West Virginia Record

Tuesday, February 25, 2020

Supreme Court sides with surface owners in trespassing suit

By Kyla Asbury | Jun 8, 2019


CHARLESTON — The West Virginia Supreme Court of Appeals sided with surface owners in an appeal of a lawsuit where EQT argued it could access mineral rights via surface owners property without permission.

Justice John Hutchison authored the June 5 opinion of the court. 

"Our holding today does not challenge or constrain the drilling methods chosen by the oil and gas industry," Hutchison wrote. "The industry has shown that horizontal drilling and hydraulic fracturing techniques are evolving at a rapid pace and are an economical and efficient tool for producing hydrocarbons. Our opinion only affirms a classical rule of property jurisprudence: it is trespassing to go on someone’s land without the right to do so."

Hutchison wrote that a mineral owner or lessee has an implicit right to use the overlying surface to access only the minerals directly below the surface.

"Using the surface to extract minerals elsewhere, without the permission of the surface owner, is a trespass," Hutchison wrote. "Should the mineral owner or lessee want to utilize the surface to access minerals under neighboring land, they can certainly reach a separate agreement with the surface owner."

Margot Beth Crowder and David Wentz own the surface of land in Doddridge County, while EQT holds a century-old lease that allows the company to drill wells to extract oil and gas from beneath the plaintiffs’ surface estate.

The plaintiffs brought a lawsuit against EQT in 2014 to challenge EQT’s use of their surface estate to drill horizontal wells that extend under neighboring properties so that EQT can extract natural gas from beneath those properties, according to the suit.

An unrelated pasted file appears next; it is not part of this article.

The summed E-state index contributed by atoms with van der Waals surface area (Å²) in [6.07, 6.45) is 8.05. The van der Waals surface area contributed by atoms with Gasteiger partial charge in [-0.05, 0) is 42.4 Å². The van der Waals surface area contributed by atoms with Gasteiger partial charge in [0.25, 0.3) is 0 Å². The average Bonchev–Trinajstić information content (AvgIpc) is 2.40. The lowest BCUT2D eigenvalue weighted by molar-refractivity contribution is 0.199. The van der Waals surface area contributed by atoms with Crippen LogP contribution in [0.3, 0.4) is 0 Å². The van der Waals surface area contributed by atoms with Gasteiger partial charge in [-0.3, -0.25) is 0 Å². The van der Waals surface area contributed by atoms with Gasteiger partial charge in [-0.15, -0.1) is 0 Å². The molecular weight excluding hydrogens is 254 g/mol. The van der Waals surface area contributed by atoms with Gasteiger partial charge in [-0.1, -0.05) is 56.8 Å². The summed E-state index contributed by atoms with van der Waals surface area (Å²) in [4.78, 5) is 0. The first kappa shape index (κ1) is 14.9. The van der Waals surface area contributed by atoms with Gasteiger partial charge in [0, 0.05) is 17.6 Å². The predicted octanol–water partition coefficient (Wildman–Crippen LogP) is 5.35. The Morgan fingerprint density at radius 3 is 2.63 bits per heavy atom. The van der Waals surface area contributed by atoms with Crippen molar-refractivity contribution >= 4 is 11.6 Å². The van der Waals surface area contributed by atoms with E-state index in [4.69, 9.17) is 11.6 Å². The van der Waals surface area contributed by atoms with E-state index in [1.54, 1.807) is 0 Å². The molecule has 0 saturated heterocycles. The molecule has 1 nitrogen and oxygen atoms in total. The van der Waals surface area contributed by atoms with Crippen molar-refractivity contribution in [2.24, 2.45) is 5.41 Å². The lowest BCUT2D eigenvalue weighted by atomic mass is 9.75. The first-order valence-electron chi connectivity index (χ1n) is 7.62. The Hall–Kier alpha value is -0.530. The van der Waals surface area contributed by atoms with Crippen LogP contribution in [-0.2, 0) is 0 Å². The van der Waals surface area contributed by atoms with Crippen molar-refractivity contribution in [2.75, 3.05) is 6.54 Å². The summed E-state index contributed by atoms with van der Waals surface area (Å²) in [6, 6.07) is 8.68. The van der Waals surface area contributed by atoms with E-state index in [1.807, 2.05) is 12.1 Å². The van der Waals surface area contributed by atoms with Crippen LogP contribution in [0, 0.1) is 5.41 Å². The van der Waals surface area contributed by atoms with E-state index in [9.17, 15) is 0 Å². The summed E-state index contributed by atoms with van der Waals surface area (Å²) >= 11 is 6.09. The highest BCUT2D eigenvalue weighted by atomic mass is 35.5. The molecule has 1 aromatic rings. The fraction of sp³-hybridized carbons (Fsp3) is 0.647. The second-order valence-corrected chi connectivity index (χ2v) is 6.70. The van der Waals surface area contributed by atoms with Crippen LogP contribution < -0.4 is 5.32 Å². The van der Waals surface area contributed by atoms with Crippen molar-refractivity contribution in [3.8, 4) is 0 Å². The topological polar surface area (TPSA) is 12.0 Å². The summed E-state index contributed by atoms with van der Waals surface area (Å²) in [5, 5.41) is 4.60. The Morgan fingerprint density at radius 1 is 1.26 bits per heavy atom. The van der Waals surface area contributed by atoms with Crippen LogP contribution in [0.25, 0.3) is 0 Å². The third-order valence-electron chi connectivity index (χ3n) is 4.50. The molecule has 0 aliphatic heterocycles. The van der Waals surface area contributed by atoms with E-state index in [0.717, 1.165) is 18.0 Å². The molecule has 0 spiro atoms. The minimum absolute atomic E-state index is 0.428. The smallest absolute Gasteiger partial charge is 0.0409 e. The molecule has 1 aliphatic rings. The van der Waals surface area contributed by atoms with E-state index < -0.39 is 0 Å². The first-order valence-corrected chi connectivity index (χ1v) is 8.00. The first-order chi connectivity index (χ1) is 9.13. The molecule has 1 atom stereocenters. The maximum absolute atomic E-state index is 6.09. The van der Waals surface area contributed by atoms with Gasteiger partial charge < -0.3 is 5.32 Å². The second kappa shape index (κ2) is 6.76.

The plaintiffs argued that EQT’s lease does not allow the company to use their surface property to extract oil and gas from neighboring mineral estates. They argued EQT was trespassing. 

Doddridge Circuit Court agreed with the plaintiffs and entered an order granting partial summary judgment, finding EQT trespassed and an jury awarded the plaintiffs $190,000.00 in damages. EQT then appealed the circuit court’s partial summary judgment order and the jury’s damage award.

"To protect property rights, this Court’s goal is to promote clear and simple rules of land ownership, and 'to avoid bringing upon the people interminable confusion of land titles; instead, we must endeavor to prevent and eradicate uncertainty of such titles,'" Hutchison wrote. "Our opinion merely restates a bright-line rule founded long ago in the common law that surface owners and mineral owners (or their lessees) can easily navigate."

West Virginia Supreme Court of Appeals Case number: 17-0968

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West Virginia Supreme Court of Appeals